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Reality hacking is a term used to describe any phenomenon which emerges from the nonviolent use of illegal or legally ambiguous digital tools in pursuit of politically, socially or culturally subversive ends.[citation needed] These tools include website defacements, URL redirections, denial-of-service attacks, information theft, web-site parodies, virtual sit-ins, and virtual sabotage.



The words "hack" and "hacker" come from the 1960s,[citation needed] when the first computer hackers emerged at Massachusetts Institute of Technology, and later took root in actions such as phone phreaking, BBS culture, and virtual sit-ins in the '90s.

Art movements such as Fluxus and Happenings in the '70s created a climate of receptibility in regard to loose-knit organizations and group activities where spontaneity, a return to primitivist behavior, and an ethics where activities and socially-engaged art practices became tantamount to aesthetic concerns.

The conflation of these two histories in the mid-to-late '90s[citation needed] resulted in cross-overs between virtual sit-ins, electronic civil disobedience, denial-of-service attacks, as well as mass protests in relation to groups like the International Monetary Fund and World Bank. The rise of collectivies, groups, and those concerned with the fluid interchange of technology and real life (often from an environmental concern) gave birth to the practice of "reality hacking".


Reality hacking is a form of activism which relies on tweaking the every-day communications most easily available to individuals with the purpose of awakening the political and community conscience of the larger population. The term first came into use among New York and San Francisco artists, but has since been adopted by a school of political activists centered around culture jamming.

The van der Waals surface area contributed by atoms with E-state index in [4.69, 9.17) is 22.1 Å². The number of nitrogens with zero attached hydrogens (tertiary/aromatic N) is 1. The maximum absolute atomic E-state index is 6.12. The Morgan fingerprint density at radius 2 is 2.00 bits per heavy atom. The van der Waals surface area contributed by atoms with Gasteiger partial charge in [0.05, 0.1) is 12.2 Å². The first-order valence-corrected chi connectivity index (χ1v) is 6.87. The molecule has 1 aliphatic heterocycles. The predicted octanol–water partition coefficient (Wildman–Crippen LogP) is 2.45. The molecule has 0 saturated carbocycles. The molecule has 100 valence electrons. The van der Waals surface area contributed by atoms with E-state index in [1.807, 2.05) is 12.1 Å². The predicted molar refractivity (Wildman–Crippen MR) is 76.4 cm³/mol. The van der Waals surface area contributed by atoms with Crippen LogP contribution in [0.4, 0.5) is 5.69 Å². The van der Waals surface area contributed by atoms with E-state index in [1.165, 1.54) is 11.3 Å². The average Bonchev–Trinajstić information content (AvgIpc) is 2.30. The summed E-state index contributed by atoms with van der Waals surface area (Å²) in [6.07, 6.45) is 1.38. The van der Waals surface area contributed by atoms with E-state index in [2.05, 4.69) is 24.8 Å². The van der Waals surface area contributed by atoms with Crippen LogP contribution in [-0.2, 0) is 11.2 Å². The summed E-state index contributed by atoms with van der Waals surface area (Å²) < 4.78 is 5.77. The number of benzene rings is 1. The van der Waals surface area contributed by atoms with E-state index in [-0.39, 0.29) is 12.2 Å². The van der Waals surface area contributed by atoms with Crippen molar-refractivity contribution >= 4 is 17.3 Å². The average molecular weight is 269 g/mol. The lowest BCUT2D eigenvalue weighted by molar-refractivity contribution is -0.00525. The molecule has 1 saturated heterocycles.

As a principle of political activism, reality hacking takes advantage of the insight of linguists and sociologists who argue that post-twentieth-century popular culture in the advanced world has become particularly impervious to either positive or negative rethinking of community. Negative assertions about community — in the form of negative news stories and mass political protests — tend to fall on ears overloaded by daily tragedy in the news, even when the causes and facts they relate are valid and deserving. Positive reimaginings of community — in the form of utopian havens, alternative religious or political structures, or idealistic protest against the status quo — equally tend to fall upon unbelieving ears of busy individuals who have already accepted the standards, sacrifices, and limits of the reality in which they normally operate.

As an alternative to these dead ends of twentieth-century political activism, reality hacking tries to capture the attention of individuals in their normal course of regular information consumption. It may involve attracting mass media attention to an attention-getting fringe political issue more liable to generate rethinking of cultural norms than standard debates to which the public has already become jaded. Or it may involve harnessing the means of information dissemination itself, using online information sources to disseminate alternative definitions of commonly accepted facts.

Popular culture

The 1999 science fiction-action film The Matrix is most responsible for popularizing the simulation hypothesis - the suggestion that reality is in fact a simulation of which those affected by the simulants are generally unaware - and "reality hacking" as reading and understanding the code which represents the activity of the simulated reality environment but also modifying it in order to bend the laws of physics within simulated reality.

Reality hacking as a mystical practice is explored in the Gothic-Punk aesthetics-inspired White Wolf urban fantasy role-playing game Mage: The Ascension. In this game, the Reality Coders (also known as Reality Hackers or Reality Crackers) are a faction within the Virtual Adepts, a secret society of mages whose magick revolves around digital technology. They are dedicated to bringing the benefits of cyberspace to real space. To do this, they had to identify, for lack of a better term, the "source code" that allows our Universe to function. And that is what they have been doing ever since. Coders infiltrated a number of levels of society in order to gather the greatest compilation of knowledge ever seen. One of the Coders' more overt agendas is to acclimate the masses to the world that is to come. They spread Virtual Adept ideas through video games and a whole spate of "reality shows" that mimic virtual reality far more than "real" reality. The Reality Coders consider themselves the future of the Virtual Adepts, creating a world in the image of visionaries like Grant Morrison or Terence McKenna.

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